Once I’m happy with the thumbs I move onto the big paper and hope that the energy I had on the thumbnail survives! I’m not one of those guys that will blow a thumbnail up to full size and then trace the image via a lightbox. There’s no way you’ll be able to transfer the same energy by tracing, so you might as well start fresh. Nine times out of ten you hit it or get even more by not tracing. Whatever your mindset was when you drew it the first time is gone so tracing ain’t the answer.
JM: How many hours a day do you work? Are you uniformly productive on any given day or more productive on some days than others?
MS: I’m an artist so as a rule I’m inconsistent. When new guys come into the studio, one of the first things I tell them is that they’ll be creative and in the zone about ten percent of the time if they’re lucky. But guess what? You’ve decided to become an artist for a living so you’d better figure a way to still work the other ninety percent. It’s the ability to produce decent work during that tough ninety percent that separates the men and women from the boys and girls.
I wear a few different hats these days so actual hours are hard to figure. If you ask my wife she’ll tell you that I work twenty-seven hours a day. That, of course, is an exaggeration; I only work twenty-three. To put the work ethic needed in comics into perspective, guys would sleep under their drawing tables all the time at Top Cow…Scared the hell out of the night cleaning crew.
JM: Was it a struggle, at the start of your career, to find work and make ends meet?
MS: I was pretty lucky in that I never had to beg for work. My biggest roadblock to making ends meet back in the day was always me. Or, to be more precise, my utter lack of speed.
JM: What has been your most valuable professional experience?
MS: Having been blessed with the opportunity to walk into a studio filled with talents like Jim Lee, Whilce Portacio, Scott Williams, J. Scott Campbell, Michael Turner, Dave Finch, Joe Benitez, Billy Tan, Brandon Peterson, Batt plus a whole bunch of other talents. The memories of seeing those guys sitting at their tables and drawing comics at two or three o’clock in the morning still blows my mind.
JM: What inspires or informs you creatively?
MS: I draw inspiration from everywhere, but primarily from the human condition and the epic drama of life itself. That sounds big and pompous but you’d be surprised at how everything around us expands when human emotion and empathy is thrown into the mix. That’s why my work has a lot of organic sensibilities to it; even the way I interpret technology is organic.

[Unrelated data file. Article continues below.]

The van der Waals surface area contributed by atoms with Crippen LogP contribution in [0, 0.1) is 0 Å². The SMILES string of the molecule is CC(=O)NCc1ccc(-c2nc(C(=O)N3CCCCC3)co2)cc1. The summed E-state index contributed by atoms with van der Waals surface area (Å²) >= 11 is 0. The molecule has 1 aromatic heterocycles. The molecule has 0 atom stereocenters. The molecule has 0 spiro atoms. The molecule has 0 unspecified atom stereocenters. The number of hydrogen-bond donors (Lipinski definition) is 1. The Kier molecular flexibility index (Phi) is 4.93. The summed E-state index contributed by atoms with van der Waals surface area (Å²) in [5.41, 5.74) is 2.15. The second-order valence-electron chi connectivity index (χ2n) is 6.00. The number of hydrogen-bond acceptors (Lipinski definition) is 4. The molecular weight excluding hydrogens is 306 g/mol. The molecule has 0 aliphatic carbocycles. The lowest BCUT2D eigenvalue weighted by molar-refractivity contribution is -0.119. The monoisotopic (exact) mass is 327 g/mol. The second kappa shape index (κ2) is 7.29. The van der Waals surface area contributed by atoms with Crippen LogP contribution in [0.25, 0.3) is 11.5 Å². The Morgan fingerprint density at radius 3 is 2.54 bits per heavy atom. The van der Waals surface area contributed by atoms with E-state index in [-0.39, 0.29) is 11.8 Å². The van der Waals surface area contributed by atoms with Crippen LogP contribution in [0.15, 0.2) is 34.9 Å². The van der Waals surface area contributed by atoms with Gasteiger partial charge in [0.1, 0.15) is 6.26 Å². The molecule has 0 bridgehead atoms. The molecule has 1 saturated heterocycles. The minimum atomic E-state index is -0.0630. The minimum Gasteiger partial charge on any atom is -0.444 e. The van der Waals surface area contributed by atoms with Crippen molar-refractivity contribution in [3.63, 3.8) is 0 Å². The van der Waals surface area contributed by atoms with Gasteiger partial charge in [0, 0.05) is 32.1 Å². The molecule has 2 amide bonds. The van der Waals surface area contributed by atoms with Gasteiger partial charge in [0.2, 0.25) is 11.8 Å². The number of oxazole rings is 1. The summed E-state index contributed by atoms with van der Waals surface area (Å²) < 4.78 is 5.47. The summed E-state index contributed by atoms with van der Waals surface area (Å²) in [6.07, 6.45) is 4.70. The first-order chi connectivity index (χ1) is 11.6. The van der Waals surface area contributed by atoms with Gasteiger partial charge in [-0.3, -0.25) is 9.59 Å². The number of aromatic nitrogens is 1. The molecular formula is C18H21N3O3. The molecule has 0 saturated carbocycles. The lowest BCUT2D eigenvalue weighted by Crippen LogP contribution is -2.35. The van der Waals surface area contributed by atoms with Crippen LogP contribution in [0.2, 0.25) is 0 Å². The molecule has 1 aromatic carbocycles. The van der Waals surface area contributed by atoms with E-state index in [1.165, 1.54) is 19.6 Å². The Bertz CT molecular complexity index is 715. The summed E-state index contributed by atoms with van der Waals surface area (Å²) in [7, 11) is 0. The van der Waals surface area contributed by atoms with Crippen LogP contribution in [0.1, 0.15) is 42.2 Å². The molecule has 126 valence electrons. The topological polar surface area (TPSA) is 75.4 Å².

JM: What is your position on digital comics? Are they a good thing or a bad thing?
MS: It’s a very sharp double-edged sword, a thread-thin tightrope, a light switch sitting somewhere in a dark room. Put in other words, its scary shit. But it’s also inevitable. It would be short sighted (stupid, in fact) to ignore what’s coming – what’s already here – and tumble merrily down the “What, is there a problem?” rabbit hole. All that being said, I am an old school guy and love the feel of – trees, cover your ears – paper.
None of us will know for sure how this will all work out until we get the benefit of twenty-twenty hindsight a few years or so down the road. But in order for our genre to survive, publishers and creators need to be in tune with how the audience wants to get its entertainment. With that also being said, I believe there is room for both and we at Top Cow are hell-bent on embracing and pioneering the new while at the same time revering and respecting the old.
JM: If you were to make any changes to the industry or the market what changes would you make?
MS: We crazy Image kids pretty much did it twenty years ago. When we struck out on our own it changed not just the game but the players as well. Creativity was released like an ink and paper Kraken. As long as creators are free to create and get the fruits of their labors seen, I’ve got no complaints.
JM: If you could apprentice under any artist at any time in history and anywhere in the world who would it be?
MS: I’d have killed to share a studio with both Vincent van Gogh and Frank Frazetta…at the same time! Talk about intense. I’d make sure all the guns were locked away though. And I would have kept that ear on ice.
JM: What, in the future, would you like to accomplish creatively?
MS: I’m lucky enough to be creating in comics and just about all other media available, so I’m pretty much living my future right now. The great thing about creativity is that it’s timeless and, like empathy, is a strictly human endeavor. In other words, there is no endgame for an artist – only the next canvas.